Rio Blanco County’s 2020 U.S. Census response rate lags behind state average

Listen to this post

RBC | Every 10 years, since 1790, the United States government has conducted an official census of the population. Everyone living in the United States and its five territories is required by law to be counted. Accurate census counts provide crucial information for counties, states and the federal government, and provide data that will affect our communities for the next decade.

As of April 11, Rio Blanco County was ranked 43rd out of 64 counties, with just 26.8% of households responding. Douglas County was first with 63.2% and Jefferson County was second, with 62.2%. Trailing all 64 Colorado counties were Hinsdale with 5% and Grand with 6.1%.

Census History

Article 1, Section 2 of the U.S. Constitution empowers Congress to carry out a regular census in order to establish an accurate count of the population and use that count to determine Congressional representation. According to census.gov, “Enshrining this invention in our Constitution marked a turning point in world history. Previously censuses had been used mainly to tax or confiscate property or to conscript youth into military service. The genius of the Founders was taking a tool of government and making it a tool of political empowerment for the governed over their government.”

The first U.S. census was conducted in 1790 under the leadership of then Secretary of State Thomas Jefferson. U.S. Marshals were commissioned to conduct the census, which had a total of six questions.

History buffs and genealogists are familiar with those hand-written census forms that asked citizens to list their names, ages, country of origin, household members and relationships, and occupation.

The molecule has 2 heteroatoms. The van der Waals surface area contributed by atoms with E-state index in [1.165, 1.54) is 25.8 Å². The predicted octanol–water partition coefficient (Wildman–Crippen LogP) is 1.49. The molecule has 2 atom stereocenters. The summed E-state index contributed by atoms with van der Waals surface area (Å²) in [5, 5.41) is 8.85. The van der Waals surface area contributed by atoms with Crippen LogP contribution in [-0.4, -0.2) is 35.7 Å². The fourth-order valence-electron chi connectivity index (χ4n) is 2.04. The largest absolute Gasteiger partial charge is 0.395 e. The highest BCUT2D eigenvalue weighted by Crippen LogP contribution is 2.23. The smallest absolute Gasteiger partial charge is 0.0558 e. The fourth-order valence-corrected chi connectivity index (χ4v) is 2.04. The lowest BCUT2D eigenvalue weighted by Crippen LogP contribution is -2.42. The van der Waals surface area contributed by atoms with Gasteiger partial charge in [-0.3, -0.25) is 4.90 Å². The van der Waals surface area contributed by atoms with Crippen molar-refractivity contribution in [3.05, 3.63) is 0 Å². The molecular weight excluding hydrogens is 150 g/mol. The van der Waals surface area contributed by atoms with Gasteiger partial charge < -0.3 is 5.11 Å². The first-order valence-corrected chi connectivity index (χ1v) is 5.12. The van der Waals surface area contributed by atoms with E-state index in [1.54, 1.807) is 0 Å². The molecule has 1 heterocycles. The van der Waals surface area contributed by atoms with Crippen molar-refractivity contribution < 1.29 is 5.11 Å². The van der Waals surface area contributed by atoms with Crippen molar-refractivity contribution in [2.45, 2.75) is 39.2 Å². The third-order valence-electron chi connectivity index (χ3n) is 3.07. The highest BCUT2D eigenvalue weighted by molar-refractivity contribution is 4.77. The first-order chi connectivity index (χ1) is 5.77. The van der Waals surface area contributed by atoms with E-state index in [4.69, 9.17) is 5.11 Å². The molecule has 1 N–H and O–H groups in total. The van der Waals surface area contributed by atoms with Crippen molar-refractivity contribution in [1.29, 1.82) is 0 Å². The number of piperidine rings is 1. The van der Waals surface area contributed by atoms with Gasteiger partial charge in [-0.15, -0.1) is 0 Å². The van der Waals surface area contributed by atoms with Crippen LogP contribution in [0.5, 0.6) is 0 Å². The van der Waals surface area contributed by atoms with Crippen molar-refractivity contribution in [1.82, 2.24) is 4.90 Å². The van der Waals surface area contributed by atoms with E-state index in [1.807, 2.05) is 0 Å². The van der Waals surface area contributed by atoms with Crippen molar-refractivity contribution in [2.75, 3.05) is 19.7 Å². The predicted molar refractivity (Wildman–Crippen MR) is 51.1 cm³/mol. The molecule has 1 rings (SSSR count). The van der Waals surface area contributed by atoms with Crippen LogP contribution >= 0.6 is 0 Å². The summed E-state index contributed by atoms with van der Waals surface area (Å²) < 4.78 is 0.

As the decades passed and the nation grew and changed, additional questions were added in an attempt to provide a better snapshot of the changing demographics of the country.

Why it matters

Census data is used to inform federal funding for hundreds of programs, including hospitals, fire departments, Medicaid, Head Start, block grants for community mental health, and Supplemental Nutrition Assistance Program (SNAP) data. Where federal funding dollars go for highway construction, education, and more. Without an accurate census count, communities can be underrepresented when it comes to receiving those federal funds.

Census counts also determine the number of representatives each state has in the House of Representatives. Between 2000 and 2010, the population of the United States grew 9.7%. As a result, eight states — Arizona, Florida, Georgia, Nevada, South Carolina, Texas, Utah and Washington — gained seats in the House of Representatives. Illinois, Iowa, Louisiana, Massachusetts, Michigan, Missouri, New Jersey, New York, Ohio and Pennsylvania lost seats in the House.

How to respond

U.S. Marshals aren’t out collecting census information anymore. In more recent years, the U.S. Census Bureau has hired census takers who physically visit households and collect answers to census questions. Mailed forms, telephone reporting and — for the first time — online options are available this year. In response to the COVID-19 pandemic, the  the Bureau has temporarily suspended its field operations and are encouraging citizens to respond by mail, phone, or online. Paper questionnaires are due to be mailed in early April.

Don’t get scammed

All valid Census Bureau websites have .gov at the end. My2020census.gov is the direct address to respond online.

The Census Bureau does not ask for information via email.

The Bureau will never ask for your Social Security number, bank account or credit card numbers, anything on behalf of a political party, money or donation.

If someone does come to your door to collect a response, verify their identity: they should have a valid ID badge with their photograph, U.S. Department of Commerce watermark and expiration date. If you are concerned about their identity, call 844-330-2020 to speak with a Census Bureau representative.

Note, even after completing the census, you may still receive a visit or call to confirm address information or ask follow-up questions about your responses.

To respond by phone, call 844-330-2020 (English) or 844-468-2020 (Spanish) between 9 a.m. and 4 a.m. Mountain Time.

To respond online (the questionnaire must be completed in one session) visit My2020census.gov.